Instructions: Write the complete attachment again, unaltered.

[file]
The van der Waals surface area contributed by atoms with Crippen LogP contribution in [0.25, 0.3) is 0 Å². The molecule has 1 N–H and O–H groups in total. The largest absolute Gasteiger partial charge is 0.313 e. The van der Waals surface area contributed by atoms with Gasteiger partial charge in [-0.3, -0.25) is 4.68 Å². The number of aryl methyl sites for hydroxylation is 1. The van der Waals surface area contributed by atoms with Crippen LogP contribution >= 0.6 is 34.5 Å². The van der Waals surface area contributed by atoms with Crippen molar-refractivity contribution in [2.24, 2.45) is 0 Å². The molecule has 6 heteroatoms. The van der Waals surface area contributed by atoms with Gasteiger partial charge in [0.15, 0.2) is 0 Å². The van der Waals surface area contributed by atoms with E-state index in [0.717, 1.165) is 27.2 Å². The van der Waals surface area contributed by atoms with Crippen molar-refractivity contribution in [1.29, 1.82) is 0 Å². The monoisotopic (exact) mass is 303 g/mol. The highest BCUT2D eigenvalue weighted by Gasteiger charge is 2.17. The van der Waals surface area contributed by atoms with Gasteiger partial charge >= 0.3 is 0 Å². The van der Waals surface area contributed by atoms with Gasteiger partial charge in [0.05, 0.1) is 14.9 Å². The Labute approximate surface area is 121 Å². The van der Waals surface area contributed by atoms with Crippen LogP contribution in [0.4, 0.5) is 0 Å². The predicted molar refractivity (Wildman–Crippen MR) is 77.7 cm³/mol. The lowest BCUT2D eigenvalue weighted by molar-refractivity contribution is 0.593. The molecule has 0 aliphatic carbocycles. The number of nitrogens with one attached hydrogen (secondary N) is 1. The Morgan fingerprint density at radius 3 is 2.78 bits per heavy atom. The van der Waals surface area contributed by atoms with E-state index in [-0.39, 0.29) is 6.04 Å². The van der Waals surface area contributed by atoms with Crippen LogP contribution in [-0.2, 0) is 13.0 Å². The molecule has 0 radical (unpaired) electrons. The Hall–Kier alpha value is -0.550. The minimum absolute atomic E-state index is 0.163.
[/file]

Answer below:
The van der Waals surface area contributed by atoms with Crippen LogP contribution in [0.25, 0.3) is 0 Å². The molecule has 1 N–H and O–H groups in total. The largest absolute Gasteiger partial charge is 0.313 e. The van der Waals surface area contributed by atoms with Gasteiger partial charge in [-0.3, -0.25) is 4.68 Å². The number of aryl methyl sites for hydroxylation is 1. The van der Waals surface area contributed by atoms with Crippen LogP contribution >= 0.6 is 34.5 Å². The van der Waals surface area contributed by atoms with Crippen molar-refractivity contribution in [2.24, 2.45) is 0 Å². The molecule has 6 heteroatoms. The van der Waals surface area contributed by atoms with Gasteiger partial charge in [0.15, 0.2) is 0 Å². The van der Waals surface area contributed by atoms with E-state index in [0.717, 1.165) is 27.2 Å². The van der Waals surface area contributed by atoms with Crippen molar-refractivity contribution in [1.29, 1.82) is 0 Å². The monoisotopic (exact) mass is 303 g/mol. The highest BCUT2D eigenvalue weighted by Gasteiger charge is 2.17. The van der Waals surface area contributed by atoms with Gasteiger partial charge >= 0.3 is 0 Å². The van der Waals surface area contributed by atoms with Gasteiger partial charge in [0.05, 0.1) is 14.9 Å². The Labute approximate surface area is 121 Å². The van der Waals surface area contributed by atoms with Crippen LogP contribution in [0.4, 0.5) is 0 Å². The predicted molar refractivity (Wildman–Crippen MR) is 77.7 cm³/mol. The lowest BCUT2D eigenvalue weighted by molar-refractivity contribution is 0.593. The molecule has 0 aliphatic carbocycles. The number of nitrogens with one attached hydrogen (secondary N) is 1. The Morgan fingerprint density at radius 3 is 2.78 bits per heavy atom. The van der Waals surface area contributed by atoms with E-state index in [-0.39, 0.29) is 6.04 Å². The van der Waals surface area contributed by atoms with Crippen LogP contribution in [-0.2, 0) is 13.0 Å². The molecule has 0 radical (unpaired) electrons. The Hall–Kier alpha value is -0.550. The minimum absolute atomic E-state index is 0.163.